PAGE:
At her 3 month check-up I spoke to her doctor about this. The doctor told me that if my goal was to breast feed exclusively, I just needed to keep her off the bottle for 72 hours and the milk supply would adjust naturally. She assured me that my baby was healthy and strong and that she would be fine if she was a little hungry for a few days. She lead me to believe that if I did not do this, I would have less and less milk to give her. So I followed her advice, which was very difficult. I felt so bad seeing my daughter suffer, knowing she was hungry. Then after 72 hours, my cup was overflowing! The doctor was right... but I had way more milk than I knew what to do with, and my supply went right back to where it had been after another 72 hours. So I decided to stop feeling guilty and beating myself up over a few bottles here and there. I fed my daughter when she was hungry, either with the breast or the formula. And I continued to bf exclusively to 6 months and continued part-time bfing until 15 months!

So, I wanted to let you know that you may be stressing out much more than you really have to. That people may be putting more pressure on you than is necessary. I'm pretty certain that mostly breast is almost as good as exclusive breastmilk, and it definitely beats having a hungry baby.

Don't give up, but most importantly, don't beat yourself up.

Emily - posted on 02/01/2011

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Anytime you are pumping rather than nursing directly, you risk hurting your supply. Pumps simply can't stimulate the milk production like a real live baby. How old is your baby? It's REALLY normal for a newborn to seem to eat constantly. I can't stress this enough.

Have you seen a lactation consultant? I think that might be a good idea. Also, has your baby been checked for tongue-tie? It's not that common, but if your baby has it, this can cause inefficient nursing.

The biggest thing I can suggest is simply to nurse, nurse, nurse. Stop pumping and just nurse. Pumping can make you crazy, and will mess with your head!

Also, most babies will drink more from a bottle than from the breast. This is because milk comes out faster from a bottle. VERY easy for a baby to overeat. So the amount your baby is drinking by bottle may actually be more than she needs.

Elle - posted on 02/01/2011

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I have twin boys and have been breastfeeding them since birth. I did have some trouble at the start as my milk didn't come in until day 4. Ever since it's been great. However I do feel like sometimes I don't quiet have enough for both of them, so my friend gave me this lactation cookie recipe. I have tried it and it does wonders! I have about 4 cookies a day and I end up expressing, as I have too much milk!!

this is the recipe :
Lactation cookies:

* 1 cup butter or marg
* 1 cup sugar
* 1 cup brown sugar
* 4 tablespoons water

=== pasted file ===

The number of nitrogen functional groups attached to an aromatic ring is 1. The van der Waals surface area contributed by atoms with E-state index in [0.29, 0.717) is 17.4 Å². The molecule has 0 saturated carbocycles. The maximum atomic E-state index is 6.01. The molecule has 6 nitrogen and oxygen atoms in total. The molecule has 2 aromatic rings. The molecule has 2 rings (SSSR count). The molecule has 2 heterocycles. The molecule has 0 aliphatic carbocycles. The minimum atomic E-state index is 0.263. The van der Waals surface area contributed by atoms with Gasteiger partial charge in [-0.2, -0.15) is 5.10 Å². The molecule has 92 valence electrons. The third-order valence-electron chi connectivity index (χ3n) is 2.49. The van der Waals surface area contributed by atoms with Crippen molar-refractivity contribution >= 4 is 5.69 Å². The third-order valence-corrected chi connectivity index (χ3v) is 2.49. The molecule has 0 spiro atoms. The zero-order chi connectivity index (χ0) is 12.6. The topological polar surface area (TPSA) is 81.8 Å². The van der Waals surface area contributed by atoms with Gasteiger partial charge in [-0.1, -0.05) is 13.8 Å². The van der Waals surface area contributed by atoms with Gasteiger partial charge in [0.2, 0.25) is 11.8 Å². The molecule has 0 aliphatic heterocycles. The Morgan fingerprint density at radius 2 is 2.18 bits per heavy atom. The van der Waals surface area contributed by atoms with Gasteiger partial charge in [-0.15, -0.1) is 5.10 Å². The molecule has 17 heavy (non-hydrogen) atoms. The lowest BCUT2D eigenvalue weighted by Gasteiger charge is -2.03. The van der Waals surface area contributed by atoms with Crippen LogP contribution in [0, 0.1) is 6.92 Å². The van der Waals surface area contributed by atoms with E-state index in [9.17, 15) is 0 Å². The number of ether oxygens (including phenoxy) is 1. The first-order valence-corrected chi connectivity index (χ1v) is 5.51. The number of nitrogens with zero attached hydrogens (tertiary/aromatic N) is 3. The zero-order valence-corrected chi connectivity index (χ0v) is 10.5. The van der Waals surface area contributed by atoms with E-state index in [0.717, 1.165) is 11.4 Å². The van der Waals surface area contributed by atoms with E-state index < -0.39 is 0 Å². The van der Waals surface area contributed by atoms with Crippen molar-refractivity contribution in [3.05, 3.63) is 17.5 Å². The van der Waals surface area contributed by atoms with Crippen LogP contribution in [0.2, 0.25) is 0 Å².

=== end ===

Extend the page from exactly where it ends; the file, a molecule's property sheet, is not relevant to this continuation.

* 2 tablespoons linseed (flaxseed) meal*
* 2 large eggs
* 1 teaspoon vanilla
* 2 cups flour
* 1 teaspoon baking soda
* 1 teaspoon salt
* 3 cups oats, thick cut if you can get them
* 1 cup or more chocolate chips
* 2 tablespoons of brewers yeast* (be generous)

Directions:

Preheat oven to 180C. Mix together 2 tablespoons of linseed meal and water, set aside for 3-5 minutes. Cream margarine/butter and sugar. Add eggs one at a time, mix well. Stir linseed mixture and add with vanilla to the wet mix. Beat until blended. Sift together dry ingredients, except oats and chips. Add to wet mixture. Stir in oats & chips. Scoop onto baking sheet lined with baking paper.

Bake 8-12 minutes, depending on size of cookies.

Serves: 6 dozen cookies (a huge batch)

Preparation time: 15 minutes

*Linseed and brewers yeast can be found at any local health food store, or health food aisle. Flaxseed is just the American name for Linseed.
*NOTE* IT MUST BE BREWERS YEAST, NO SUBSTITUTIONS, can be found at health food stores too. Bakers yeast will NOT do - it must be brewer's yeast. Or try a bulk food store.

If you have 2-3 smallish ones a day it balances out supply but if you need to boost the supply eat more

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Sarah-Jane - posted on 02/07/2011

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Hi Jenna, I had similar problems with both my children and I ended up supplementing both of them with formula. My second child, my daughter, is 3 months old and I top her up after every feed except the first two of the day when I feel I have the most milk. Without the top-ups my daughter was losing weight and was constantly crying which is not good for anyone. I was doing everything I could to increase my supply - I was taking mottilium (still am), blessed thistle, drinking nursing tea, loads of water and expressing when possible. After my husband went back to work I could not express as much as needed as I have a 2.5 year old to care for too.
Some experts put a lot of pressure on me to stop the formula top-ups for fear she would reject the breast, but instead I did some research and found some tips to prevent this such as giving the bottle at room temperature and not warming it up.
I would try to breast feed where possible instead of expressing as your baby is the most efficient at removing milk and that will help with supply. Now that my baby sleeps through at night I express before going to bed (which also helps with my comfort) and I give it to her as a top-up before bed the following night.

You may feel terrible guilt for giving formula top-ups (I know I did), but at the end of the day they are still getting breast milk and you can start to take some pressure off yourself and spend some more time with your baby and getting much needed rest. Otherwise you may be a risk of PND as I suffered with my first baby. Good luck, and you are doing your best!

[deleted account]